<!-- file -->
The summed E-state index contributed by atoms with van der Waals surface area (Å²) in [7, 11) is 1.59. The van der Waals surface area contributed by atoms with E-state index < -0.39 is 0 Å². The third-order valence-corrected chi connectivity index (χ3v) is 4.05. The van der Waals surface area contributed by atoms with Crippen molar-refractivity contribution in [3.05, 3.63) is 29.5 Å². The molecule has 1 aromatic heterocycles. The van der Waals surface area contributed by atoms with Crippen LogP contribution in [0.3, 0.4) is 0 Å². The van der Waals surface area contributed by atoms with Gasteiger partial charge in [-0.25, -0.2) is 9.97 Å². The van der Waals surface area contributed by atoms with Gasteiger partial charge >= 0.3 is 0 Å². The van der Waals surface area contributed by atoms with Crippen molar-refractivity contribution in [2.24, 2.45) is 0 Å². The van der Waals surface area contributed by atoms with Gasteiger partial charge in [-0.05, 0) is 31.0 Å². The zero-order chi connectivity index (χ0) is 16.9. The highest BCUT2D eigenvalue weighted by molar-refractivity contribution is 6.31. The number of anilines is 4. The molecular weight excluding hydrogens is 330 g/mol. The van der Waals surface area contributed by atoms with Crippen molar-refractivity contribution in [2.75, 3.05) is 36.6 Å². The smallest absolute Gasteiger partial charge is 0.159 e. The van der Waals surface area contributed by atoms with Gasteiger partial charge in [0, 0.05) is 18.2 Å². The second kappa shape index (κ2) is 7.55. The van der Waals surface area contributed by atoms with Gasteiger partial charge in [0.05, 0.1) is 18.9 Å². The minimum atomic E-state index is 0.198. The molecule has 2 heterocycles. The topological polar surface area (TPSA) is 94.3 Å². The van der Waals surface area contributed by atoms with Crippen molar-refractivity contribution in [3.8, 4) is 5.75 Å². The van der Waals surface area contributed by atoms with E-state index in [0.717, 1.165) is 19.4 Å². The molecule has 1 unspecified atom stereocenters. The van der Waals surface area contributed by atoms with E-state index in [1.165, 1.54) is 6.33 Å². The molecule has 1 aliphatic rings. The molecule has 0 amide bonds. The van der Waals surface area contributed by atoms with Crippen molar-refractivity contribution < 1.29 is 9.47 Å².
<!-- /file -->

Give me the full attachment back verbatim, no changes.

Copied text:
The summed E-state index contributed by atoms with van der Waals surface area (Å²) in [7, 11) is 1.59. The van der Waals surface area contributed by atoms with E-state index < -0.39 is 0 Å². The third-order valence-corrected chi connectivity index (χ3v) is 4.05. The van der Waals surface area contributed by atoms with Crippen molar-refractivity contribution in [3.05, 3.63) is 29.5 Å². The molecule has 1 aromatic heterocycles. The van der Waals surface area contributed by atoms with Crippen LogP contribution in [0.3, 0.4) is 0 Å². The van der Waals surface area contributed by atoms with Gasteiger partial charge in [-0.25, -0.2) is 9.97 Å². The van der Waals surface area contributed by atoms with Gasteiger partial charge >= 0.3 is 0 Å². The van der Waals surface area contributed by atoms with Crippen molar-refractivity contribution in [2.24, 2.45) is 0 Å². The van der Waals surface area contributed by atoms with Gasteiger partial charge in [-0.05, 0) is 31.0 Å². The zero-order chi connectivity index (χ0) is 16.9. The highest BCUT2D eigenvalue weighted by molar-refractivity contribution is 6.31. The number of anilines is 4. The molecular weight excluding hydrogens is 330 g/mol. The van der Waals surface area contributed by atoms with Crippen molar-refractivity contribution in [2.75, 3.05) is 36.6 Å². The smallest absolute Gasteiger partial charge is 0.159 e. The van der Waals surface area contributed by atoms with Gasteiger partial charge in [0, 0.05) is 18.2 Å². The second kappa shape index (κ2) is 7.55. The van der Waals surface area contributed by atoms with Gasteiger partial charge in [0.05, 0.1) is 18.9 Å². The minimum atomic E-state index is 0.198. The molecule has 2 heterocycles. The topological polar surface area (TPSA) is 94.3 Å². The van der Waals surface area contributed by atoms with Crippen molar-refractivity contribution in [3.8, 4) is 5.75 Å². The van der Waals surface area contributed by atoms with E-state index in [0.717, 1.165) is 19.4 Å². The molecule has 1 unspecified atom stereocenters. The van der Waals surface area contributed by atoms with E-state index in [1.165, 1.54) is 6.33 Å². The molecule has 1 aliphatic rings. The molecule has 0 amide bonds. The van der Waals surface area contributed by atoms with Crippen molar-refractivity contribution < 1.29 is 9.47 Å².